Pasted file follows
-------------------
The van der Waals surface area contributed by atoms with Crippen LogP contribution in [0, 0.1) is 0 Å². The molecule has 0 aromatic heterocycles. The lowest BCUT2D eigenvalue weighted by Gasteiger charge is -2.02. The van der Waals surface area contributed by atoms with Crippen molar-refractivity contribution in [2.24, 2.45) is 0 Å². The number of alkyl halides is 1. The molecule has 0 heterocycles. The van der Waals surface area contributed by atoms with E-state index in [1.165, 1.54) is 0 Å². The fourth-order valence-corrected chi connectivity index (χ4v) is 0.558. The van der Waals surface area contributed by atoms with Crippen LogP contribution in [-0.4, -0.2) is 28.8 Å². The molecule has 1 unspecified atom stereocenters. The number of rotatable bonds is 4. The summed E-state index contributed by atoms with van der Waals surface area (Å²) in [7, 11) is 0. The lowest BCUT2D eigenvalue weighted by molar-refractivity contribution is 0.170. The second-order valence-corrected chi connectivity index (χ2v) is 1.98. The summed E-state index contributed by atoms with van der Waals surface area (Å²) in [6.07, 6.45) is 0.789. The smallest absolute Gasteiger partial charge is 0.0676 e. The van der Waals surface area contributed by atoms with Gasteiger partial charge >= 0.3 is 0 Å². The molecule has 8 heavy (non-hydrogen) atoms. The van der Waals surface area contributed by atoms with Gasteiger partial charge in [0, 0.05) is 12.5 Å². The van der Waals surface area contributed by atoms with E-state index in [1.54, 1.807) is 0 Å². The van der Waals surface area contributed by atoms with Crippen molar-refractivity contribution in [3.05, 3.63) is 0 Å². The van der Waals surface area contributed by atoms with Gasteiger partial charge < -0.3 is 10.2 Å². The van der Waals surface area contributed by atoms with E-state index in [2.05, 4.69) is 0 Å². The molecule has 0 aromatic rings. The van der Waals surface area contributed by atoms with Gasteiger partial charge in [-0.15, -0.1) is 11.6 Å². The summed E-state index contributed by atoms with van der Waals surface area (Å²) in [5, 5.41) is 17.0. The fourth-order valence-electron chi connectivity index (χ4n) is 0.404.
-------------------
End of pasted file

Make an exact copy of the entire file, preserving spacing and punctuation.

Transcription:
The van der Waals surface area contributed by atoms with Crippen LogP contribution in [0, 0.1) is 0 Å². The molecule has 0 aromatic heterocycles. The lowest BCUT2D eigenvalue weighted by Gasteiger charge is -2.02. The van der Waals surface area contributed by atoms with Crippen molar-refractivity contribution in [2.24, 2.45) is 0 Å². The number of alkyl halides is 1. The molecule has 0 heterocycles. The van der Waals surface area contributed by atoms with E-state index in [1.165, 1.54) is 0 Å². The fourth-order valence-corrected chi connectivity index (χ4v) is 0.558. The van der Waals surface area contributed by atoms with Crippen LogP contribution in [-0.4, -0.2) is 28.8 Å². The molecule has 1 unspecified atom stereocenters. The number of rotatable bonds is 4. The summed E-state index contributed by atoms with van der Waals surface area (Å²) in [7, 11) is 0. The lowest BCUT2D eigenvalue weighted by molar-refractivity contribution is 0.170. The second-order valence-corrected chi connectivity index (χ2v) is 1.98. The summed E-state index contributed by atoms with van der Waals surface area (Å²) in [6.07, 6.45) is 0.789. The smallest absolute Gasteiger partial charge is 0.0676 e. The van der Waals surface area contributed by atoms with Gasteiger partial charge >= 0.3 is 0 Å². The molecule has 8 heavy (non-hydrogen) atoms. The van der Waals surface area contributed by atoms with Gasteiger partial charge in [0, 0.05) is 12.5 Å². The van der Waals surface area contributed by atoms with E-state index in [1.54, 1.807) is 0 Å². The van der Waals surface area contributed by atoms with Crippen molar-refractivity contribution in [3.05, 3.63) is 0 Å². The van der Waals surface area contributed by atoms with Gasteiger partial charge < -0.3 is 10.2 Å². The van der Waals surface area contributed by atoms with E-state index in [2.05, 4.69) is 0 Å². The molecule has 0 aromatic rings. The van der Waals surface area contributed by atoms with Gasteiger partial charge in [-0.15, -0.1) is 11.6 Å². The summed E-state index contributed by atoms with van der Waals surface area (Å²) in [5, 5.41) is 17.0. The fourth-order valence-electron chi connectivity index (χ4n) is 0.404.